Michael Phelps Says the Coronavirus Pandemic ‘Is the Most Overwhelmed I’ve Ever Felt’
"For me personally, it's been probably the toughest stretch that I've ever gone through," the swimming champion said
Michael Phelps is opening up about his mental health during the novel coronavirus (COVID-19) pandemic, admitting that the past several weeks have been more overwhelming than any other period of his life — including competing in four Olympics.
"For me personally, it's been probably the toughest stretch that I've ever gone through," Phelps, 34, said in an interview Monday with ESPN's Outside the Lines. "There's so many uncertainties and we're just basically fighting to make sure we stay in some kind of routine to try to keep it as normal as possible."
In an essay published on ESPN Monday, Phelps said that the COVID-19 pandemic and all of the "uncertainty" it brings have "been a challenge I never expected."
The gold medalist shared that he has endless questions about the pandemic that drive him "insane."
"So many questions. When is it going to end? What will life look like when this is over? Am I doing everything I can to be safe? Is my family safe?" he wrote. "It drives me insane. I'm used to traveling, competing, meeting people. This is just craziness. My emotions are all over the place. I'm always on edge. I'm always defensive. I'm triggered so easily."
"This is the most overwhelmed I've ever felt in my life," the athlete shared, admitting that he wishes at times he could be "some random person" instead.
While the swimming pool was once Phelps' escape from difficult emotions, the athlete said that he's learned now "it's important to try to take a step back" and look at the source of those emotions. While he uses motivational quotes and journaling, Phelps said that sometimes, he removes himself completely from a situation in order to "reset, in a way."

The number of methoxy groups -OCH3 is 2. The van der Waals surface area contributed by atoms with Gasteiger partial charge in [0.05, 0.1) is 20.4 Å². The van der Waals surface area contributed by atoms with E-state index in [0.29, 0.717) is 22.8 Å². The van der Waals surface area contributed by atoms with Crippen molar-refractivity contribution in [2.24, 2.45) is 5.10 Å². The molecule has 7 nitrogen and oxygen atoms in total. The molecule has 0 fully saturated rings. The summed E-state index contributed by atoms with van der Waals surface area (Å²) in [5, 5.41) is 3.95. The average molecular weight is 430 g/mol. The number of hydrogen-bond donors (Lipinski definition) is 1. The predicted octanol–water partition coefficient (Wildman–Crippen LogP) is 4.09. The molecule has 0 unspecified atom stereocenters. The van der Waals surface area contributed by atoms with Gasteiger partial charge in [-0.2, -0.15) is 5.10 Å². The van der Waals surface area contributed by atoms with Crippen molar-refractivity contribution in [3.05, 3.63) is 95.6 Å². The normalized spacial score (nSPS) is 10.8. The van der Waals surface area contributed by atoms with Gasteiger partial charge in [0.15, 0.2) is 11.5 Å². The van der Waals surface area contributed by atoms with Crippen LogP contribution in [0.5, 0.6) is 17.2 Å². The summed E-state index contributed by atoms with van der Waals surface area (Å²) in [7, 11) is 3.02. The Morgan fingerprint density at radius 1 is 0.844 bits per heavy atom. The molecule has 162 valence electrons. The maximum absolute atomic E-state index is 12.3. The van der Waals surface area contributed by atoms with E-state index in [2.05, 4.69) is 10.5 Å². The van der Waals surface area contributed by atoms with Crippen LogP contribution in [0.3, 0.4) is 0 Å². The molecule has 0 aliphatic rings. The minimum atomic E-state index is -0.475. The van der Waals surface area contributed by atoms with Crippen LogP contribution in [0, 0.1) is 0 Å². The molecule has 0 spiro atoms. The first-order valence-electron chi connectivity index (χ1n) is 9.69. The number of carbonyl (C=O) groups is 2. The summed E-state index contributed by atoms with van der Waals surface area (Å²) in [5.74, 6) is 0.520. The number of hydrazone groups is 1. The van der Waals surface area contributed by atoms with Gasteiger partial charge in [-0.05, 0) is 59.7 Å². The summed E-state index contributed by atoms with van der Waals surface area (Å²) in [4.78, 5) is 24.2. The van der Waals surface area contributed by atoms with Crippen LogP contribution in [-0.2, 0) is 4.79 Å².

Maintaining a routine is also important for Phelps.
"Whatever we are doing, dinner is always on the table at 5. I take responsibility for that. I enjoy cooking. It helps me. Then it's bath time, bed time, wind down a bit with Nicole and then I'm in bed by 10 before we do it all over again."
Phelps said that he's opening up about his own mental health struggles with the hope of helping others who might be going through something similar.
"There are a ton of people fighting the exact same thing. It doesn't matter what you went through, where you've come from or what you want to be," he wrote in the ESPN essay. "Nothing can hold you back. You just need to learn the tricks that work for you and then stick with them, believe in them, to keep yourself from getting into a negative cycle."
Phelps added in the Outside the Lines interview that being vulnerable with fans shows that celebrities and athletes are "human."
"I think so many people think we're, you know, almost like an action figure and you just wind us up and we go," the father of three explained.
Phelps encouraged readers to think about the everyday question, "how are you?" and to go beyond the knee-jerk answer of "fine" or "good" by answering more truthfully.
"There's nothing to hide from," Phelps wrote. "Nothing to be afraid of. The fight is only against yourself."